After decades of bloody battles between the British, the French, and the Americans, the U.S. gained control of the straights, and German Investor, John Jacob Astor, built the American Fur Trade Empire, a monopoly that brought the American wealth and prominence to Mackinac Island that would later lay the grounds for luxury establishments like the Grand Hotel on Mackinac Island.
Today, the Grand’s Lady Astor suite and Astor Salon honor the Astor family and their historic contributions to Mackinac Island.
The Story of Over Exploitation and America’s Second National Park
After decades of over-exploiting the region’s native animals for pelts and warm winter hats, the fur trade on Mackinac Island came to a halt, and tourism picked up. Visitors from the East Coast, Detroit, and Chicago caught wind of the remote and scenic destination, and before long, the U.S. government made Mackinac Island the United States’ second National Park, just shortly after Yellowstone achieved its iconic status.
As visitor numbers soared to record heights, the island needed to develop tourism infrastructure. In response to this need, the Michigan Central Railroad, Grand Rapids and Indiana Railroad, and Detroit and Cleveland Steamship Navigation Company formed the Mackinac Island Hotel Company and built the Grand Hotel.
The Grand Hotel took just four months to build and was completed in 1887. It cost between $3 and $5 to spend a night at the hotel. Although the island is no longer a national park, it boasts over 70 miles of pure Michigan state park trails and has hosted millions of travelers.
The World’s Longest Porch
At 660 feet long, the Grand Hotel’s porch is the longest in the world. Visible from the ferry lines, this postcard-worthy veranda boasts traditional white rocking chairs, American flags, potted red geraniums, striped yellow awnings, and a sense of timeless American beauty. Over the years, the porch has served as the island’s major gathering point, hosting presidents for cocktails, flirtation walks for island romantics, promenades, political discussions, and Edison Phonograph demonstrations (the father of all sound recordings today). It’s an elegant place to spend the afternoon watching the cool Michigan waves or to start writing your next mystery novel.
Mark Twain Lectures at the Grand Island Hotel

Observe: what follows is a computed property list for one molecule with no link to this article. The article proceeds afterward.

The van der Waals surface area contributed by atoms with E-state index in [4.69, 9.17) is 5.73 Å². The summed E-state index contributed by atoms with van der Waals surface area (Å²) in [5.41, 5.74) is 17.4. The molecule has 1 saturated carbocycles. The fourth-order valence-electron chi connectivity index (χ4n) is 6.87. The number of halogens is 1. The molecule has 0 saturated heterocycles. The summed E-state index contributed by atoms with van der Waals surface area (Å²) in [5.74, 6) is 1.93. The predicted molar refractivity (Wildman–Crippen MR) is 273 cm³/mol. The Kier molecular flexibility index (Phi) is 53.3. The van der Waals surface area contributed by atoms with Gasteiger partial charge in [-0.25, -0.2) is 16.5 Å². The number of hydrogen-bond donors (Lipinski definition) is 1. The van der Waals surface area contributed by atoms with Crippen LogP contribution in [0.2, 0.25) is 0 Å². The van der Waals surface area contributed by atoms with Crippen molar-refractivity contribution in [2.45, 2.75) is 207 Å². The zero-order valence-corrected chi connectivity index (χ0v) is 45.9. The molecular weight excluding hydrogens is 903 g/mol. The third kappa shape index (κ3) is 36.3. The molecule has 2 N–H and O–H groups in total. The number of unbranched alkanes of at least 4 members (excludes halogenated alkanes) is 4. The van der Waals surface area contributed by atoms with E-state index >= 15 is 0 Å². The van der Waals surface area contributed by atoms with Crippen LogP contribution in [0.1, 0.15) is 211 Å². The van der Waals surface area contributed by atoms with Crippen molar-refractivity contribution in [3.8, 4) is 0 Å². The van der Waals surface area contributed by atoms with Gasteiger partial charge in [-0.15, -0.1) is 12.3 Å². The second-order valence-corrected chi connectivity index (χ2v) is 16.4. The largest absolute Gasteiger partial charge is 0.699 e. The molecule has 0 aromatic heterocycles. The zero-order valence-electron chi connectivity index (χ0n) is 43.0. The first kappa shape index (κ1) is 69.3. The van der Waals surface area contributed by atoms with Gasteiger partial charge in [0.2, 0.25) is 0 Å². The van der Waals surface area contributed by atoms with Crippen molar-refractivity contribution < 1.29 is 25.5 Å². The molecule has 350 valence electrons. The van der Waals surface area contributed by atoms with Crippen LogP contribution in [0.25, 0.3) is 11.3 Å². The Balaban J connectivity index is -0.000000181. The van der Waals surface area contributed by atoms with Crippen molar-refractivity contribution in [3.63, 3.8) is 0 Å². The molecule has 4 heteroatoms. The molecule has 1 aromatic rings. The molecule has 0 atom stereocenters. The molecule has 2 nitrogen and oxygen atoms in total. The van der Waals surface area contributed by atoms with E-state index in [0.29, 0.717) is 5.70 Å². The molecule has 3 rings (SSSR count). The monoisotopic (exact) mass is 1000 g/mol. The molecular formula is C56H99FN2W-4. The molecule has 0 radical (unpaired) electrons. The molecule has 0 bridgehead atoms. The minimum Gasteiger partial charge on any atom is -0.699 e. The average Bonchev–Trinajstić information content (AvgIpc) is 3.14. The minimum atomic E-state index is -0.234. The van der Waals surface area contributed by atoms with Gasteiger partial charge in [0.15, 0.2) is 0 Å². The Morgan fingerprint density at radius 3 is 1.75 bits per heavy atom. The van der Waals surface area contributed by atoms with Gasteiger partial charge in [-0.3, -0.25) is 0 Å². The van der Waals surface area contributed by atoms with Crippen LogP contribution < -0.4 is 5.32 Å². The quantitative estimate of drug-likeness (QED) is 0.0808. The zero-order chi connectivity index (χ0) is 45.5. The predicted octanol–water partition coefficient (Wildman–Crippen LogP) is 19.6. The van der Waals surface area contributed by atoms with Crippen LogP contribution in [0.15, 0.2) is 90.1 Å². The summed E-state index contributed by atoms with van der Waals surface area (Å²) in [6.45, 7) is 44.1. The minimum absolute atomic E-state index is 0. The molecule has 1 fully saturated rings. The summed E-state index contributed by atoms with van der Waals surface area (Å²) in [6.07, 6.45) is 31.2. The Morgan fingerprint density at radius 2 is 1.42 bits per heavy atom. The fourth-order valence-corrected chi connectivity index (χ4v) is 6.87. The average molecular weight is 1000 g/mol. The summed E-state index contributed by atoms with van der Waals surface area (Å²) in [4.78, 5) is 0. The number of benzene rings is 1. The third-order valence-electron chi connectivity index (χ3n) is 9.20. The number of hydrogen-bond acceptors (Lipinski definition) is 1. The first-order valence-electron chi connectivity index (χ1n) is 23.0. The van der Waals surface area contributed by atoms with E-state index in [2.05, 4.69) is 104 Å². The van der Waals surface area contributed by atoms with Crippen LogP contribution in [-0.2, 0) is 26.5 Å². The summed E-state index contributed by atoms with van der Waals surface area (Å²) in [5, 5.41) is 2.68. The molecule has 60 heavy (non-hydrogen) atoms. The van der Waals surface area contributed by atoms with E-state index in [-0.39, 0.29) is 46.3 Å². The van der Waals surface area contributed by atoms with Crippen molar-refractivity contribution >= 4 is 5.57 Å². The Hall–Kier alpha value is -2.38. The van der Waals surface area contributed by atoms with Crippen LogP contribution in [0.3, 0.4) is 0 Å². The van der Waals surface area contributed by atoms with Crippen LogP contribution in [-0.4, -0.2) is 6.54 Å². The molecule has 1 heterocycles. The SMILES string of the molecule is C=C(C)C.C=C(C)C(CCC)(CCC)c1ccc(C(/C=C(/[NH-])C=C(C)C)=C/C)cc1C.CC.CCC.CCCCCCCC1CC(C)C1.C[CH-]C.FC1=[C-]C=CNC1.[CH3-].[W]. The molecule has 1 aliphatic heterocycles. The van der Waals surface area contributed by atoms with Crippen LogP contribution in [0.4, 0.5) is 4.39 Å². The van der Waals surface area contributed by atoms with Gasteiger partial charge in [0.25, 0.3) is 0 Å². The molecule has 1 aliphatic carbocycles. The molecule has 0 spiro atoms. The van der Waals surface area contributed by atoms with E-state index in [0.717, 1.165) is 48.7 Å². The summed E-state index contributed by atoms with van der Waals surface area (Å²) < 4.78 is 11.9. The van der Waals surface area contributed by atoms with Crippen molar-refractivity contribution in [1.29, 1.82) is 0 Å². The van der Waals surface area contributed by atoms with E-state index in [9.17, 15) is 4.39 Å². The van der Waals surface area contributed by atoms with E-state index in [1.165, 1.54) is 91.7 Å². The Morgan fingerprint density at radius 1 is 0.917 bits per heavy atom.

Known for his best-selling works Innocents Abroad and the Adventures of Huckleberry Finn, Mark Twain was an accomplished American Author and humorist. But he was a terrible businessman. After his moonshot investments in the Paige Typesetter and his own publishing company tanked, he hit the road on a 22-city, judge-ordered tour in order to lift himself out of debt and pay back his creditors.
The Grand Hotel on Mackinac Island was one of the stops on his famed international tour. He arrived via steamship in 1885 and was immediately surrounded by fans on the ferry ride over. When he arrived at the hotel, he ate dinner with his family at the hotel restaurant while onlookers stared and whispered at his celebrity.
When it was time for his lecture to begin, the hotel manager regretfully told him that not a single ticket had been sold. Confused and surprised, Twain stuck around. The manager was about to cancel the lecture. However, guests started showing up. By 9 pm, an hour after the scheduled lecture was set to take place, the hotel’s casino room was filled to the brim and Twain delivered a legendary evening of stories, humorous tales, and passages.
Fake Nannies and Prohibition
During the early 1900s, the Grand Hotel on Mackinac Island hired fake nannies to smuggle spirits in from Canada. Women pushing baby carriages full of alcohol strolled up the storied Mackinac streets, pausing periodically on their routes to enjoy the sunshine and avoid suspicion from law enforcement or church officials. The nannies unloaded their goods at the Grand Kitchen’s door and went on with their days.
The Grand Hotel staff unloaded the goods and doled them out to notable guests. Perhaps iconic hotel visitors like the Armours and Swifts (the meat packing families), Marshall Field (the department store founder), Cornelius Vanderbilt, and Mrs. Palmer Potter (whose husband founded the Chicago’s Palmer House Hotel) imbibed, or perhaps that was all before their time, but who can say for sure?
Somewhere in Time — Hollywood Leaves its Mark on the Grand Hotel on Mackinac Island
Although a handful of documentaries and movies have been filmed on Mackinac Island, few leave as lasting of an impression as the 1980 cult-classic Somewhere in Time. Filmed at the Grand Hotel, this time-traveling romance captures the elegance of the resort — which masquerades as the set for the film’s two distinct time periods (1912 and 1980).
In the movie, lead actor, Christopher Reeve, plays a Chicago playwright who teleports back in time to win the heart of a beautiful actress, played by Jane Seymour.